Thursday, July 16, 2009

Gathering Up a Few Book Notes

I have a tantalizing stack of books I'd like to read this summer and I recently gave myself permission dive into it, however, I made myself wait until I finished the last book of our Great Books/Ancients class: Virgil's Aeneid.

The Aeneid

This was my second time through the Aeneid, and while I'm sure I yet have much to gain from this Latin masterpiece (read by me in translation!), a second reading brought greater understanding and appreciation of Virgil's epic poem. Particularly, I learned to appreciate the 'Virgilian Solution', a sort of Virgilian "Back to the Future" in which Virgil sets his narrative in the Homeric past while making illusions to future events surround the founding of Rome and the rise of the Empire under the Emperor Augustus. Brilliant!

And, the boys and I enjoyed discussing the themes of furor, irresistible fury and unquenchable passion, as personified in Dido, and pietas, or duty, as exemplified in the life Aeneas. Are the two qualities mutually exclusive, or can there be any furor in pietas? The two books below served to heighten our understanding, and appreciation of this great poem.

From Achilles to Christ

Heroes of the City of Man

In George McDonald's fairytale, The Princess and the Goblin, Princess Irene becomes distraught to the point of tears when her good friend, Curdie, can not see, and thus, not believe in the princess's magical grandmother. As she comforts the Princess Irene, her wise grandmother also advises her:

..."'But in the meantime you must be content, I say, to be misunderstood for a while. We are all very anxious to be understood, and it is very hard not to be. But there is one thing much more necessary.'

'What is that, grandmother?'

'To understand other people.'

It is this humble position which Randy Newman, the author of Questioning Evangelism, takes in his practical and loving apologetic. Says D.A. Carson: "This book reflects a deep grasp of biblical theology and a penetrating compassion for people. How very much like the Master himself!"

Chapters 1-3 answer "Why ask questions?, chapters 4-10, address "What questions are people asking?", and chapters 11-13 explain why "Why are questions and answers not enough?" Newman demonstrates his winsome and way of answering such questions as "why does a God allow suffering?" or "why are Christians so Homophobic?" or "what is so good about marriage?" by asking further questions of his interlocutors, revealing presuppositions while at the same time engaging their hearts and minds. Highly recommended for all audiences and especially high school for college students.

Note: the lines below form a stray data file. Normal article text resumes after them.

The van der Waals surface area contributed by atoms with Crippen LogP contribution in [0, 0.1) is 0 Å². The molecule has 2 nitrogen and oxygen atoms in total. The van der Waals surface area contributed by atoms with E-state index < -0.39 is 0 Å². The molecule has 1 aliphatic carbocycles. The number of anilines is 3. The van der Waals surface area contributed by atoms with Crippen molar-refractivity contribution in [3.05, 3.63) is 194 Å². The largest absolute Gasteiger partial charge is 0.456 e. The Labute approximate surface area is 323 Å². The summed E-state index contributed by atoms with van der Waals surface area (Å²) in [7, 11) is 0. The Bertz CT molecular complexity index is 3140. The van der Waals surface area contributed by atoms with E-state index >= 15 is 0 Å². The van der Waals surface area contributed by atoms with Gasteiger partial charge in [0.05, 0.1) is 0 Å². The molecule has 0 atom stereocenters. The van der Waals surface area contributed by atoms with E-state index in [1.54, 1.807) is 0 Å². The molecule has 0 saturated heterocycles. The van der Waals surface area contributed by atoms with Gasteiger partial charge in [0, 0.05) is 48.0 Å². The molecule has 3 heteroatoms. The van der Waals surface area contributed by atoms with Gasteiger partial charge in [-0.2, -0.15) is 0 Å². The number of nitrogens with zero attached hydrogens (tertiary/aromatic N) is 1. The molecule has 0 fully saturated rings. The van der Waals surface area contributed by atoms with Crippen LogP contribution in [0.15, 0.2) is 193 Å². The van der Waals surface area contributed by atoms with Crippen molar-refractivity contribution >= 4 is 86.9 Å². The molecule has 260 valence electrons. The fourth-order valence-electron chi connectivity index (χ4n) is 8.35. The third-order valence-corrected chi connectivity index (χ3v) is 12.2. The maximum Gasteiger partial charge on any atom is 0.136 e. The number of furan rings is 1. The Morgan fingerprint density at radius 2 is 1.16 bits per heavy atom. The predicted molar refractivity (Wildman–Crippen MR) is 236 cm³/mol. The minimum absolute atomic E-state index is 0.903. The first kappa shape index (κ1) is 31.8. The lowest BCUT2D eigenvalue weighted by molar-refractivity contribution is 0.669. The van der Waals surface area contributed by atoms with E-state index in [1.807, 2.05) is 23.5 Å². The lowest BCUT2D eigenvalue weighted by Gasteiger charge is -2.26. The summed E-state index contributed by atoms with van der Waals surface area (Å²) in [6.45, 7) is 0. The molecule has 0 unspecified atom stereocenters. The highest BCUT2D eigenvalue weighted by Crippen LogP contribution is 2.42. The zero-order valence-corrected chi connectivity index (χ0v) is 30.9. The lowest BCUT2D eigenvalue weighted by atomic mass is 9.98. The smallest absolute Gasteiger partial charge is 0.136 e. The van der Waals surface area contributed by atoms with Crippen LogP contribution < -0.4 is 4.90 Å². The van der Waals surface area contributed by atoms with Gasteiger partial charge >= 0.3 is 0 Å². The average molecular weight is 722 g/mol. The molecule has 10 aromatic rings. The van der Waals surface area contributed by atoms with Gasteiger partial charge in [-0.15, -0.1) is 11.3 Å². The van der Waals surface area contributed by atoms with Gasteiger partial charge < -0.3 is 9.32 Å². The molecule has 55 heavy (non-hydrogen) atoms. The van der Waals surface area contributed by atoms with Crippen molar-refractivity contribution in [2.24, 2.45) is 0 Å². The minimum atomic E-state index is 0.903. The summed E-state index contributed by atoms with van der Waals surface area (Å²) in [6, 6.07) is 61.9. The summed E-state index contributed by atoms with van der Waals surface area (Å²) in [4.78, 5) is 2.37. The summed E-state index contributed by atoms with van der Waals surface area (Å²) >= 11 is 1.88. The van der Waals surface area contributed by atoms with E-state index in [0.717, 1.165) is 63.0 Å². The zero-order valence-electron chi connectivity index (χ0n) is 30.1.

Questioning Evangelism

The next book, a memoir written in the form of letters home by an graduate student studying Arabic in Jordan, was a light read I picked up just before our friends from Boise arrived for a first-time visit in Jordan. Since we've lived here for nearly 21 years I thought it might be good to get a fresh perspective of what is like to view life in Jordan from a new arrival. And while it might not be the first or only book I'd recommend to someone interested in Jordan, the author gave an accurate and readable account of life in Jordan just before the war in Iraq, and he insightfully summed up the concerns of the Jordanians he knew and talked with: the Palestinian Issue, marriage, and nationality.

Live from Jordan

The White Tiger was loaned to me by a friend who read it after watching the movie Slumdog Millionare. I haven't yet seen that movie, but I read this book, a first novel by Indian(raised in Australia) author, Aravind Adiga, which made it to the short list for the Man Booker Prize in 2008.

The White Tiger

I read this quickly--on a five hour flight from Amman to London. Exploring the social and class distinctions and inequalities of present day India by way of letters (hmm, I seem to be reading lots of books written in letter form. I'm reading another one at present) from a aspiring Indian entrepreneur to the prime minister of China, Adiga reveals more than a triumphant rags to riches story; he explores the darker side of Indian upward mobility as his protagonist ultimately justifies murdering his 'weak' employer in order to escape a life in which humans are not treated as such. This was an intriguing look at human nature in light of the changing social and economic landscape of contemporary India. Caution: some crude language and unsavory allusions. I wouldn't recommend this for my high school children.

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